- You may be at risk of infection so try to avoid crowds or people with colds and
those not feeling well, and report fever or any other signs of infection immediately
to your health care provider.
- Wash your hands often.
- You may be at risk of infection report fever or any other signs of infection immediately
to your health care provider.
- Use an electric razor and a soft toothbrush to minimize bleeding.
- Avoid contact sports or activities that could cause injury.
- To reduce nausea, take anti-nausea medications as prescribed by your doctor, and
eat small, frequent meals.
- Avoid sun exposure. Wear SPF 15 (or higher) sunblock and protective clothing.
- In general, drinking alcoholic beverages should be kept to a minimum or avoided
completely. You should discuss this with your doctor.
- Get plenty of rest.
- Maintain good nutrition.
- Keep your bowels moving. Your health care provider may prescribe a stool softener
to help prevent constipation that may be caused by this medicine.
- For flu-like symptoms, keep warm with blankets and drink plenty of liquids.
There are medications that can help reduce the discomfort caused by chills.
- Acetaminophen may help relieve discomfort from fever, headache and/or generalized
aches and pains. However, be sure to talk with your doctor before taking it.
- If you experience symptoms or side effects, be sure to discuss them with your health
care team. They can prescribe medications and/or offer other suggestions that
are effective in managing such problems.
Monitoring and testing:
You will be checked regularly by your health care professional while you
are taking premetrexed to monitor side effects and check your response to therapy.
Periodic blood work to monitor your complete blood count (CBC) as well as the function
of other organs (such as your kidneys and liver) will also be ordered by your doctor.
How Pemetrexed works:
Cancerous tumors are characterized by cell division, which is no longer controlled
as it is in normal tissue. "Normal" cells stop dividing when they come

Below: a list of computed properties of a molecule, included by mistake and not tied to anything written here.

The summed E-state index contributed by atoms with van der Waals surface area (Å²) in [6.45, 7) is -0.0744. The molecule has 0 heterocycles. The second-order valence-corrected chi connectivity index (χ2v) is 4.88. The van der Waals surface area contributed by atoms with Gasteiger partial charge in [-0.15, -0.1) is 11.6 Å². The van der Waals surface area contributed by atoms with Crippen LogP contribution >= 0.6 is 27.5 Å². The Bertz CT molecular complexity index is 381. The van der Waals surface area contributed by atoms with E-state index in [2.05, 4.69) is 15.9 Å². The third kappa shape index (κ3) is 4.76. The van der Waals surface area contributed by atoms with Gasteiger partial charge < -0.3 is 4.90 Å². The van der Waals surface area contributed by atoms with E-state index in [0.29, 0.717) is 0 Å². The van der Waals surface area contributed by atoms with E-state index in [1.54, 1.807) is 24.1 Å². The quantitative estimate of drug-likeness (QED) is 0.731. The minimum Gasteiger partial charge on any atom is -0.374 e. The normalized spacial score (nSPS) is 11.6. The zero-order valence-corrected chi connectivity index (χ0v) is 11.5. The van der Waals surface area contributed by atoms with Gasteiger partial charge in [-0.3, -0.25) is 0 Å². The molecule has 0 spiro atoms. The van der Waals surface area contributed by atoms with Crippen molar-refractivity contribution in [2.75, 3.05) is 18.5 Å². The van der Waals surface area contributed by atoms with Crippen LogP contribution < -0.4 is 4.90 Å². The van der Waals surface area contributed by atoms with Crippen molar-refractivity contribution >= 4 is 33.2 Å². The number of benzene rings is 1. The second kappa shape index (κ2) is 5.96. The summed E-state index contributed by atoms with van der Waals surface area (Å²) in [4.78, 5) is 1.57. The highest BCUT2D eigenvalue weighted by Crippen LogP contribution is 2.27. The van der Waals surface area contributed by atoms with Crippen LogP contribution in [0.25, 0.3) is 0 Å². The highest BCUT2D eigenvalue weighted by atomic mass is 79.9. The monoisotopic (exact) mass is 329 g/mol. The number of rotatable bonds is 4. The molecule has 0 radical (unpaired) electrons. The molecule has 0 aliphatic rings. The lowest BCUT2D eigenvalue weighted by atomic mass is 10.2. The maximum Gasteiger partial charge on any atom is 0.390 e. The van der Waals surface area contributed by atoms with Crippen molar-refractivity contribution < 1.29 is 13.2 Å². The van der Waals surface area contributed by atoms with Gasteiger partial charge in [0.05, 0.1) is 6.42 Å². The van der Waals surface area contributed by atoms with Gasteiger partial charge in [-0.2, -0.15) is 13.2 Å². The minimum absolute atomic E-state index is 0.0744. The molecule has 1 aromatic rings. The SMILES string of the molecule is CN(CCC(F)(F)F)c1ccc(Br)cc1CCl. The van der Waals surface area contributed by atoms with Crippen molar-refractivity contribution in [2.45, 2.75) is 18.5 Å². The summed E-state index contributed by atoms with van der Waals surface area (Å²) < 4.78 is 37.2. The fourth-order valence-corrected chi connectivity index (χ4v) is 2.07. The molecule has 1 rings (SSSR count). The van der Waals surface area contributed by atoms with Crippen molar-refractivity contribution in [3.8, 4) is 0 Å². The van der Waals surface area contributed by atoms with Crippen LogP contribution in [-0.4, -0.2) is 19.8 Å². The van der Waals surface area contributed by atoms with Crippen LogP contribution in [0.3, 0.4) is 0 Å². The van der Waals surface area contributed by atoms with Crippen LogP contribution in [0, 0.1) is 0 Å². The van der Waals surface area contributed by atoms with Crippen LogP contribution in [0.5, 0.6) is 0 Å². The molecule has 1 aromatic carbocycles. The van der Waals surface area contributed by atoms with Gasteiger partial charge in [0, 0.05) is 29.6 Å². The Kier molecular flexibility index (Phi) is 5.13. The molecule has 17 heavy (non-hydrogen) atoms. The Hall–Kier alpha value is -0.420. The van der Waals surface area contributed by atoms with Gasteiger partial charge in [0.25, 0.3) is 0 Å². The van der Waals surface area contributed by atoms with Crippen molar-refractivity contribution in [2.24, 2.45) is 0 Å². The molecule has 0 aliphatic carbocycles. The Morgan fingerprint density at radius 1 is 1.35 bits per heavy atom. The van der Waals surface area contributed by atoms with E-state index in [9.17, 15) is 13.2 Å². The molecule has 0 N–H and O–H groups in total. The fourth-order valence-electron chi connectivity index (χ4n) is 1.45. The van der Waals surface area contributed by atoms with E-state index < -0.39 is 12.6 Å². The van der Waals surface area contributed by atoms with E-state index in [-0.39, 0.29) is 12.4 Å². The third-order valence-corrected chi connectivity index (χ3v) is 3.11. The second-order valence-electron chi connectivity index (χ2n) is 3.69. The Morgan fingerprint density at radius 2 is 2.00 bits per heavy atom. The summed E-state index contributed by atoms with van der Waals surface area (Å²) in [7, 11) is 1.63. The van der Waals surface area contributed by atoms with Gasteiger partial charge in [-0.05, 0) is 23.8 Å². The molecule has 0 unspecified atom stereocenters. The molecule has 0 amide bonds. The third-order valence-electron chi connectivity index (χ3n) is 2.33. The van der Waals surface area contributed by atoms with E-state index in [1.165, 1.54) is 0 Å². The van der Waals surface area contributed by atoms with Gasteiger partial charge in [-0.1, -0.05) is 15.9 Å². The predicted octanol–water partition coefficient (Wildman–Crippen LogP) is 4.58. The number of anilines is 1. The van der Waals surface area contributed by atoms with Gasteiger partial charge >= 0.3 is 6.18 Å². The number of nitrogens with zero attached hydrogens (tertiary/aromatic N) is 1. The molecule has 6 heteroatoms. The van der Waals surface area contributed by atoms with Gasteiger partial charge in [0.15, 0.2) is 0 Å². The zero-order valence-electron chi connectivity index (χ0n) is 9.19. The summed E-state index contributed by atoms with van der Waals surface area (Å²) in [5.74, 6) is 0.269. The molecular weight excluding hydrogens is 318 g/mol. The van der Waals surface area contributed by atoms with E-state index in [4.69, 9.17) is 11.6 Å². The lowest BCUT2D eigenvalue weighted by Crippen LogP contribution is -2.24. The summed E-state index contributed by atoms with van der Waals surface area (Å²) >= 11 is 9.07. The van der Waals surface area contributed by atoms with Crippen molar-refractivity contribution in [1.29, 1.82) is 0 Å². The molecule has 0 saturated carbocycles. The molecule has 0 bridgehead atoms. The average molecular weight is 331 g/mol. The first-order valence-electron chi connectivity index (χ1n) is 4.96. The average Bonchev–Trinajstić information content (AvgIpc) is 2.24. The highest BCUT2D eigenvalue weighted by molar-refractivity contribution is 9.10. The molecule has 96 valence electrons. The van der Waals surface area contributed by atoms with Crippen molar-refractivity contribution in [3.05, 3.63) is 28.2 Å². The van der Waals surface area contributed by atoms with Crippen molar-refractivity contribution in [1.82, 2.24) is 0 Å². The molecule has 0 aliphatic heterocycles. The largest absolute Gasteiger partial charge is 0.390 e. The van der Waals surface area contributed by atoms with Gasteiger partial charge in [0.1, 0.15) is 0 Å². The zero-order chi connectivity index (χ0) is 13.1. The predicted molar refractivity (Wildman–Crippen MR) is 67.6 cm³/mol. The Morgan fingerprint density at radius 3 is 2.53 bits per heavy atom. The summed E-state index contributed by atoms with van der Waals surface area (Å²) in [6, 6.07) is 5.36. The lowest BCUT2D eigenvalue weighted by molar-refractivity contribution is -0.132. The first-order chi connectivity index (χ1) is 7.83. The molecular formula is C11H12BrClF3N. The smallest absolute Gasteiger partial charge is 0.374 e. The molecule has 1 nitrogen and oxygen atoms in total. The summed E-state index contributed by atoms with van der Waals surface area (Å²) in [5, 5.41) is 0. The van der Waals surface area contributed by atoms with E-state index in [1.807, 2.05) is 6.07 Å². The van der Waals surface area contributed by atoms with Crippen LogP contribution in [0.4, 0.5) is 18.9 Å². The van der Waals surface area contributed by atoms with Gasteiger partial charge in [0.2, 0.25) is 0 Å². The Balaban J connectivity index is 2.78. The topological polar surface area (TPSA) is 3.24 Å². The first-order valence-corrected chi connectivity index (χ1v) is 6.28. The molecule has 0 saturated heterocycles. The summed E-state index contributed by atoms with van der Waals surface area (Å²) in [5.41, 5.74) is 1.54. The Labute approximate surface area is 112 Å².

into contact with like cells, a mechanism known as contact inhibition. Cancerous
cells lose this ability. Cancer cells no longer have the normal checks and
balances in place that control and limit cell division. The process of cell
division, whether normal or cancerous cells, is through the cell cycle. The
cell cycle goes from the resting phase, through active growing phases, and then
to mitosis (division).
The ability of chemotherapy to kill cancer cells depends on its ability to halt
cell division. Usually, the drugs work by damaging the RNA or DNA that tells
the cell how to copy itself in division. If the cells are unable to divide,
they die. The faster the cells are dividing, the more likely it is that chemotherapy
will kill the cells, causing the tumor to shrink. They also induce cell suicide
(self-death or apoptosis).
Chemotherapy drugs that affect cells only when they are dividing are called cell-cycle
specific. Chemotherapy drugs that affect cells when they are at rest are called
cell-cycle non-specific. The scheduling of chemotherapy is set based on the
type of cells, rate at which they divide, and the time at which a given drug is
likely to be effective. This is why chemotherapy is typically given in cycles.
Chemotherapy is most effective at killing cells that are rapidly dividing.
Unfortunately, chemotherapy does not know the difference between the cancerous cells
and the normal cells. The "normal" cells will grow back and be healthy but in the
meantime, side effects occur. The "normal" cells most commonly affected by
chemotherapy are the blood cells, the cells in the mouth, stomach and bowel, and
the hair follicles; resulting in low blood counts, mouth sores, nausea, diarrhea,
and/or hair loss. Different drugs may affect different parts of the body.
Premetrexed belongs to the class of chemotherapy drugs called antimetabolites.
Antimetabolites are very similar to normal substances within the cell. When
the cells incorporate these substances into the cellular metabolism, they are unable
to divide. Antimetabolites are cell-cycle specific. They attack cells
at very specific phases in the cycle. Antimetabolites are classified according
to the substances with which they interfere.
- Antifolate: Premetrexed
- Folic acid antagonist: Methotrexate.
- Pyrimidine antagonist: 5-Fluorouracil, Foxuridine, Cytarabine, Capecitabine,
- Purine antagonist: 6-Mercaptopurine and 6-Thioguanine.
- Adenosine deaminase inhibitor: Cladribine, Fludarabine and Pentostatin.
Premetrexed exerts its chemotherapeutic effect by disrupting folate-dependent metabolic
processes essential for cell replication. This action also effects normal
cells which can cause significant side effects in the body, such as: low white,
red and platelet blood cell counts, nausea and vomiting. These complications
and side effects of premetrexed can be reduced by using folic acid and vitamin B-12
Note: We strongly encourage you to talk with your health care professional
about your specific medical condition and treatments. The information contained
in this website is meant to be helpful and educational, but is not a substitute
for medical advice.